Psychopathy is a constellation of psychological symptoms that typically emerges early in childhood and affects all aspects of a sufferer’s life including relationships with family, friends, work, and school. The symptoms of psychopathy include shallow affect, lack of empathy, guilt and remorse, irresponsibility, and impulsivity (see Table 1 for a complete list of psychopathic symptoms). The best current estimate is that just less than 1% of all noninstitutionalized males age 18 and over are psychopaths.1 This translates to approximately 1,150,000 adult males who would meet the criteria for psychopathy in the United States today.2 And of the approximately 6,720,000 adult males that are in prison, jail, parole, or probation,3 16%, or 1,075,000, are psychopaths.4 Thus, approximately 93% of adult male psychopaths in the United States are in prison, jail, parole, or probation.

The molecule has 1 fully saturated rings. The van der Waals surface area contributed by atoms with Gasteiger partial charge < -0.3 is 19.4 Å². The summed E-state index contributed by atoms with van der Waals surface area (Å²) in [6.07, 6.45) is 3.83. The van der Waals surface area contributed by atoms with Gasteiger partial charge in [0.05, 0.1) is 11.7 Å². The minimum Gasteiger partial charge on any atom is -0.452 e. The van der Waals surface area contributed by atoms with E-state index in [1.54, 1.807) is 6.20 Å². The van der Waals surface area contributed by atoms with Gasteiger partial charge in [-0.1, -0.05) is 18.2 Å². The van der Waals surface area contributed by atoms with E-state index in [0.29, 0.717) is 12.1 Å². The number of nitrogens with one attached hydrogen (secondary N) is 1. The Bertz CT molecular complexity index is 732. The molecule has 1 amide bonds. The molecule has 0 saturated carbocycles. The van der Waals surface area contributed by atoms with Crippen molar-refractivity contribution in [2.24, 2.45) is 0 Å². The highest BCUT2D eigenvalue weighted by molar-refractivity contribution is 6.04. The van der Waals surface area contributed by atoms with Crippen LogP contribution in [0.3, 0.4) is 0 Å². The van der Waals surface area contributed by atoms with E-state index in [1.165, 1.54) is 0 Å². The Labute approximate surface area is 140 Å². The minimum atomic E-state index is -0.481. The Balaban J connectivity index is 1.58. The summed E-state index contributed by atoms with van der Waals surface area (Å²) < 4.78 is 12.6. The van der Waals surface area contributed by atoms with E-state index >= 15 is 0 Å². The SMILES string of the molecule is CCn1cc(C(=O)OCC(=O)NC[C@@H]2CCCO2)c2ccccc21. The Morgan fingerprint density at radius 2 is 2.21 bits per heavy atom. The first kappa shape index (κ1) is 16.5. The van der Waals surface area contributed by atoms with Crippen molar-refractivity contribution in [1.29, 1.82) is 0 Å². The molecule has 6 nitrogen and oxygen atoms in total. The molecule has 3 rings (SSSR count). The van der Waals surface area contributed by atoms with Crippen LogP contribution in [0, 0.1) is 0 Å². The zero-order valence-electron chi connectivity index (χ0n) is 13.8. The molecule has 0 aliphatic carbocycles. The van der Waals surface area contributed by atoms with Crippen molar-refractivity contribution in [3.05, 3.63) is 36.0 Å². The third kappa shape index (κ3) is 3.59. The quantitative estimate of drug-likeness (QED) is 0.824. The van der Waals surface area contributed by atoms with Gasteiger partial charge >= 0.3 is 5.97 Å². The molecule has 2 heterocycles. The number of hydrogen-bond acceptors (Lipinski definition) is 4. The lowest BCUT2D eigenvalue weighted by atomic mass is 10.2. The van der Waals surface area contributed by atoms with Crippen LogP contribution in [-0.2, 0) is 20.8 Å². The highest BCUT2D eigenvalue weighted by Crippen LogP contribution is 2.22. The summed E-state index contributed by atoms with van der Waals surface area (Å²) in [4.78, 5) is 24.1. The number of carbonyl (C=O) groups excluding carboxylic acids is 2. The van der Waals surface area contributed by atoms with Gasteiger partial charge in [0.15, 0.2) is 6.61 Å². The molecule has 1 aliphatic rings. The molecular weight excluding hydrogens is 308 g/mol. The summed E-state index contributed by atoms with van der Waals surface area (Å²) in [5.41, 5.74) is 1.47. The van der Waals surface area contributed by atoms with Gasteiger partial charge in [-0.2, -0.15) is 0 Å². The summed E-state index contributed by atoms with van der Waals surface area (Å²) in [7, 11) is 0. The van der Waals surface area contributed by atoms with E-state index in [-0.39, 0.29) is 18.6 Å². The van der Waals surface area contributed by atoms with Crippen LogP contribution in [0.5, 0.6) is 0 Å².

Psychopathy is astonishingly common as mental disorders go. It is twice as common as schizophrenia, anorexia, bipolar disorder, and paranoia,5 and roughly as common as bulimia, panic disorder, obsessive-compulsive personality disorder, and narcissism.6 Indeed, the only mental disorders significantly more common than psychopathy are those related to drug and alcohol abuse or dependence, depression and post-traumatic stress disorder.
No matter where one stands on the long-debated question of whether “nothing works” when it comes to criminal rehabilitation,7 there is no doubt that the psychopath has grossly distorted the inquiry. Psychopaths are not only much more likely than non-psychopaths to be imprisoned for committing violent crimes,8 they are also more likely to finagle an early release using the deceptive skills that are part of their pathologic toolbox,9 and then, once released, are much more likely to recidivate, and to recidivate violently.